10 “sports” that should make the Summer Olympics

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I haven’t been watching the 2012 Summer Olympics.

Relax. It’s not a crime.

However, if the International Olympics Committee could stir things up a little, I would totally watch. The current summer agenda includes sports such as badminton, handball, sailing, shooting, table tennis, race-walking (race-walking? Seriously?), and the hammer throw. Badminton? Oh yeah, that’s a sport. One I used to play in my grandmother’s backyard. Get away from me with this badminton crap. Oh, and in 2016, we’ll also be subjected to rugby and the fast-paced, edge-of-your-seat sport of golf. Snoozefest.

Do you know how sports (or disciplines) make it into the Olympics? They have to be widely practiced/prevalent around the world. Hammer-throwing is widely practiced throughout the world? Really? Race-walking? In how many countries is that done?

"Winter Olympics Curling"


Then again, the same could be said about the “sport” of curling. Believe it or not, it was an official Olympic sport in 1924 before being discontinued and then reinstated in 1998. So, apparently, people are curling all over the world. Who knew?

If the Committee is reading this, I’d like to recommend a few “sports” to make the Olympics a little more interesting. We can discuss the logistics later.

"Tug Of War Olympics"

Wikimedia Commons

  1. Tug of War. This actually used to be an Olympic sport. I’m not kidding. Wouldn’t this be great to watch? Especially if there was a big mud puddle in the middle of the two teams. Sweet.
  2. Dodgeball. Come on. This is a rather elementary sport that I suspect is widely played by children all around the world. Hence, it falls within the Committee’s provision.
  3. Horseshoes. I think this might be even more fun to watch if we let the participants drink beer while they play. Points for talking smack, but only if it’s funny and/or clever.
  4. Darts. This is such an obvious one. Seriously. If archery is an Olympic sport, why isn’t darts? That’s just silly.
  5. "Yahtzee Cup"Yahtzee. This is so a discipline. Do you know how hard it is to not zero out your Yahtzee when you have a bad turn? And, if we allow players to use that annoying plastic cup, all hell could break loose. I’d watch a Yahtzee tournament in a second.
  6. Chair-spinning. Ya know, like everyone who has ever sat in a chair with wheels has done, probably all over the world? Hence, it is “widely practiced.” Take that, Committee.
  7. Jarts. No, not the plastic ones. If we can allow athletes to ski while shooting (or shoot while skiing), I think they can handle the metal jarts. Of course, they’d lose a point if they struck an opponent with a jart. I mean, we are civilized.
  8. “Fencing.” As in fence-jumping. And not like hurdles, either. Like West Side Story fence-jumping. The really cool kind. This could easily fall under the track and field category.
  9. Tent-pitching. This can be quite difficult. That is, if my memory of the great camping cataclysm of 1985 is accurate. Between my father’s significant difficulties at setting up the tent on our one and only camping trip (thank goodness) in the rain and my absolute horror at a) missing Live Aid, which was playing in Philly that weekend and b) having to spend an entire weekend as a 15-year-old with my family at a campground. To be fair, the athletes would have to pitch a tent in the rain with a ridiculous amount of rods and spikes. And perhaps while having to deal with a teenager who has a bad attitude.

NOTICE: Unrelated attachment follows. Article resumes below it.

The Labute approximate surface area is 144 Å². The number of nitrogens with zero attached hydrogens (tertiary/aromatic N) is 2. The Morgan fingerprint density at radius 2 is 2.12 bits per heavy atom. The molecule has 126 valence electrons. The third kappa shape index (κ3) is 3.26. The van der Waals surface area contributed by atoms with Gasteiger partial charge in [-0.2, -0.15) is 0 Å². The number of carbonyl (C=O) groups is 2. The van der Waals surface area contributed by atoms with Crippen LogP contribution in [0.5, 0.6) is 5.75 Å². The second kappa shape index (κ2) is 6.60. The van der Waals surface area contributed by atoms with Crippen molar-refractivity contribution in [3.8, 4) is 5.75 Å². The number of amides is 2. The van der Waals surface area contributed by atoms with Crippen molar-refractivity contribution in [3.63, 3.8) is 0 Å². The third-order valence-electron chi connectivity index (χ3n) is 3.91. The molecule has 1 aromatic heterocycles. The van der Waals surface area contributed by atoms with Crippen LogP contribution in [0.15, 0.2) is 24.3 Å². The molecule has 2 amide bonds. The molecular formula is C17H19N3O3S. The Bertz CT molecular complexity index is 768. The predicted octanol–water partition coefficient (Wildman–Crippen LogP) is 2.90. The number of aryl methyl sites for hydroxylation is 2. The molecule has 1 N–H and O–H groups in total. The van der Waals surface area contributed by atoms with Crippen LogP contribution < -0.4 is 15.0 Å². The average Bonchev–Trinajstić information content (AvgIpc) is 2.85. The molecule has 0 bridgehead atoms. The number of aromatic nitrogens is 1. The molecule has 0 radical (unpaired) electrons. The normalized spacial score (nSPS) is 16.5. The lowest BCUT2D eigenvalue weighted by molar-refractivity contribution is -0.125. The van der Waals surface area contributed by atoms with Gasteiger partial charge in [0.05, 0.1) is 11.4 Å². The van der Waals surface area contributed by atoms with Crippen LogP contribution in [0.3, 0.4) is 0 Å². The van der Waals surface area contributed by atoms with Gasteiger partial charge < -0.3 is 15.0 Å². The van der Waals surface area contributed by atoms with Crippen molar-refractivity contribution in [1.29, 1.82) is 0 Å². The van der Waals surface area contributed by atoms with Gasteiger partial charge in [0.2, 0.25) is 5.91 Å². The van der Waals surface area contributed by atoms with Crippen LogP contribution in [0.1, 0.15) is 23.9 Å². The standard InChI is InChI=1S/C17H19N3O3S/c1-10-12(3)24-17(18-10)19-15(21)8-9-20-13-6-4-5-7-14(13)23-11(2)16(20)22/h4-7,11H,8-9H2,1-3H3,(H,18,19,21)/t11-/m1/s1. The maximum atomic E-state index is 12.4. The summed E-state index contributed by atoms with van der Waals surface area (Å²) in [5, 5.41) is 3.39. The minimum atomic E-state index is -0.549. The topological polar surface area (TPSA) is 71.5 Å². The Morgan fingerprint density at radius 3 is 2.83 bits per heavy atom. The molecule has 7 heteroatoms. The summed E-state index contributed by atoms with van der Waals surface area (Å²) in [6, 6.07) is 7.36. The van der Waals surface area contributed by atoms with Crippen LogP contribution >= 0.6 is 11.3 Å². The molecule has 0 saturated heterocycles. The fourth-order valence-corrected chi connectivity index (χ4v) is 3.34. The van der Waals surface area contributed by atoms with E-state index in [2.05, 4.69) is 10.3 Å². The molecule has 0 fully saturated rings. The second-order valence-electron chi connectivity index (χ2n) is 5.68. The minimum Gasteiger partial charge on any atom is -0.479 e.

10. Creek Crossing. If you’ve never crossed a creek by stepping (or jumping) from rock to rock, you haven’t lived. Of course, when the rocks have algae on them or aren’t quite breaching the surface of the water, crossing the creek can get hairy. Plus, not all rocks are created equal. Some are small, some are misshapen, some are pointy, some are unstable…oh yeah, bring on Creek Crossing. (And, yes, this is definitely “widely practiced” around the world.)

Before you leave a comment telling me how _______ my list is, think about curling. Yeah, curling. If you accept that (or race-walking or badminton), then any of these suggestions should be considered just as valid.

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  1. says

    I just want to say one thing. Swinging. Yeah you heard me, maybe doubles or synchronized. If we can do synchronized DIVING, we sure the heck could do swimming right?

  2. says

    Chess. There is already an international structure for pre-Olympic qualifications, it is immensely popular and it is ideal in a day and age when geeks rule and brainpower is actually valued.

  3. Donna George says

    Funny story –

    A few years ago, I was trying to show my students some of the Olympics in class in the afternoon. So I fired up the old TV (which I do rarely) and what was on? Curling. Try explaining that to a bunch of K-2 special ed students. And one of the participants was PREGNANT! Really? How can it be a sport if you can play it PREGNANT! So the next day, I turned it on again, and guess what was on? Curling again. The next day, again. And again. And again. It got to be quite a funny joke in our class. Plus, we learned way more aobut curling than an average American would ever know.

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